Secret Sauce – How to choose what lure/bait to use

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Video lure coyotes

When you look through a trapping catalog or walk the aisle at a convention there are thousands of lures available, so how to you decide which ones to try. ​Well, for starters, when you are using your lures you need to keep notes of where you use them, and what animals they are catching. This will help you to pick the lures that are most effective for you in your area. Keeping records can really help you improve your efficiency.

So what is the difference between bait and lure? Bait is usually food based, its something the coyote wants to eat. Bait pairs well with a dirthole. And I usually use more bait than I would lure. So at a set I may use a teaspoon of bait whereas I only ever use a pea sized amount of lure. Bait you buy in a larger jar and may be sold by the pint, whereas lure is sold by the ounce, so you can buy it in small jars.

Lure is more of a curiosity scent. Its meant to capture an animals attention. There are multiple types of lures, gland lures, curiosity lures, even food based lures.

Gland lures, are just that, they are made from specific animal glands, so you can get red fox gland, coyote gland, bobcat gland, etc. These are my favorite to use at scent post or flat sets, and I’ll use gland lure in conjunction with urine. So far as other lures, the difference is in what is used to make the lure. Some lures have skunky scents and are well suited for colder weather, so the scent will hang around better. Then again, in some areas skunky smelling lures will spook game instead of attract game.

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As I said before, its all about experimentation. Some lures will work better in different parts of the country than others. If you know of anybody that traps in your area, ask them what their favorite lures are, that is an excellent starting point. The same goes for baits, although there aren’t as many baits as lures.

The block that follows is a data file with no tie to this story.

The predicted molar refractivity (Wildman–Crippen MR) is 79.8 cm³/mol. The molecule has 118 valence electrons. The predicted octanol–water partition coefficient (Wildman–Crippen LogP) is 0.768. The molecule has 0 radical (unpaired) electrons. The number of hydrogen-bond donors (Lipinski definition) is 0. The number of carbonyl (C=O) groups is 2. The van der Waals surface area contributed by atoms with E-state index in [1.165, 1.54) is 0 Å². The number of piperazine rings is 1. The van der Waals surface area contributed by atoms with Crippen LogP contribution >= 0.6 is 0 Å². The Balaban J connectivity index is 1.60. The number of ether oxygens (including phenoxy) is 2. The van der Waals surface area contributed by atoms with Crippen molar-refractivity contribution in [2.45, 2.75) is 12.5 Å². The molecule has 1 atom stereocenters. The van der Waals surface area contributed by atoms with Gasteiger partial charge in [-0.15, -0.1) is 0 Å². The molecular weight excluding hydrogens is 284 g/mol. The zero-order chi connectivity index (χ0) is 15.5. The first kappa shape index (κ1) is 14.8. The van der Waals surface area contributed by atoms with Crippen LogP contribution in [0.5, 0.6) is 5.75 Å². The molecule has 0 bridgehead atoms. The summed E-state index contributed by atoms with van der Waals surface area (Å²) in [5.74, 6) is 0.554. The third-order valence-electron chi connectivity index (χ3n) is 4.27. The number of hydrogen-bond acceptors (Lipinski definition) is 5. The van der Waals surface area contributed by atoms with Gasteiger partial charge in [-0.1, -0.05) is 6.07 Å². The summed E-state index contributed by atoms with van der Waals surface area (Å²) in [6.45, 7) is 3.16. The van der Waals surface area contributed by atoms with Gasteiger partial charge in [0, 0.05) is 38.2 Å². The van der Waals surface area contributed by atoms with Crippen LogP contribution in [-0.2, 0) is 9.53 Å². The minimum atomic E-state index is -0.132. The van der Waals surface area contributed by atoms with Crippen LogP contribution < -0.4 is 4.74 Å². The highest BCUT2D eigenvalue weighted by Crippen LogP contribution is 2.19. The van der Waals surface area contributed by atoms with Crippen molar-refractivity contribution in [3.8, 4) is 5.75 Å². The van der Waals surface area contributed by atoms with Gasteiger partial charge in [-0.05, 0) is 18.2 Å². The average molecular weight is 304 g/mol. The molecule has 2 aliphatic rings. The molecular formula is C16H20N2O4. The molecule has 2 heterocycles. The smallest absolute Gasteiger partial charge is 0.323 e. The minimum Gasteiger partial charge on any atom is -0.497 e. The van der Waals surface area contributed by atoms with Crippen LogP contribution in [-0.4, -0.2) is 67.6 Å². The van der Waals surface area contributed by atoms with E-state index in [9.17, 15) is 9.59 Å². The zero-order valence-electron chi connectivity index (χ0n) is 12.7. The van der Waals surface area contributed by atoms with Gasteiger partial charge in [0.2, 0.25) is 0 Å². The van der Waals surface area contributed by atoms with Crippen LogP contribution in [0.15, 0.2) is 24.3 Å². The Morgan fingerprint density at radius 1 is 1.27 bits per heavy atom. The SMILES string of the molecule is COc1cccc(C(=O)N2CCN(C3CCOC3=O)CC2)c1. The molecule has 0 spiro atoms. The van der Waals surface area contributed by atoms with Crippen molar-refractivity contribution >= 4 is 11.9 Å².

If you go to a convention, you’ll see trappers smelling the different lures. I’ll admit, I do it too. Its just something trappers do. Just because it smells good to us obviously doesn’t mean it will smell good to coyotes, but you can key in on different ingredients and decide whether you’ve had luck with similar smells in the past or want to try a new smell.

Now to the untrained nose, it seems like all lures and baits are rotten, but that couldn’t be farther from the truth. The lure maker may have used aged or tainted meat, but they always put a preservative in to stop the decomposing process. There is quite a science to lure making.​ As a general rule, you don’t want to use anything rotten. It doesn’t seem as attractive to game as you think it might be, and usually it is good at attracting vultures, which you don’t want to catch in your traps.

Most lures are made with a general animal in mind, like canine lures, bobcat lures, etc. But don’t be afraid to mix things up a bit. Most predators love the scent of beaver castor, so using a castor based beaver lure can be really attractive at a dirthole set. I’ve had luck using mink gland lure on coyote sets. Be willing to think outside the box and you may come up with a new favorite lure.

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Another scent you will use regularly when trapping is urine. Again, you want to use fresh, good quality urine. When possible I try to collect my own from the animals I catch. Coyotes are attracted to most any animal urine. If you are specifically targeting coyotes, coyote and bobcat urine would be my top picks. But if you are just predator trapping I’d recommend red fox urine. Most predators are attracted to red fox urine and few shy away from it. Coyotes prey on some predators, so red foxes may shy away from a set with coyote urine on it.

I hope this gives you some good insight on choosing your scents. Get some good urine, several lures, and a jar of bait and go to town. Just be sure to keep notes so you’ll know what worked well and what didn’t.​

​Good luck and Happy Trapping!

If you want to learn more about coyote trapping be sure to sign up below for our Coyote Trapping School e course, where you’ll get step by step instructions on how to catch coyotes.

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Ethan Smith is a seasoned marine veteran, professional blogger, witty and edgy writer, and an avid hunter. He spent a great deal of his childhood years around the Apache-Sitgreaves National Forest in Arizona. Watching active hunters practise their craft initiated him into the world of hunting and rubrics of outdoor life. He also honed his writing skills by sharing his outdoor experiences with fellow schoolmates through their high school’s magazine. Further along the way, the US Marine Corps got wind of his excellent combination of skills and sought to put them into good use by employing him as a combat correspondent. He now shares his income from this prestigious job with his wife and one kid. Read more >>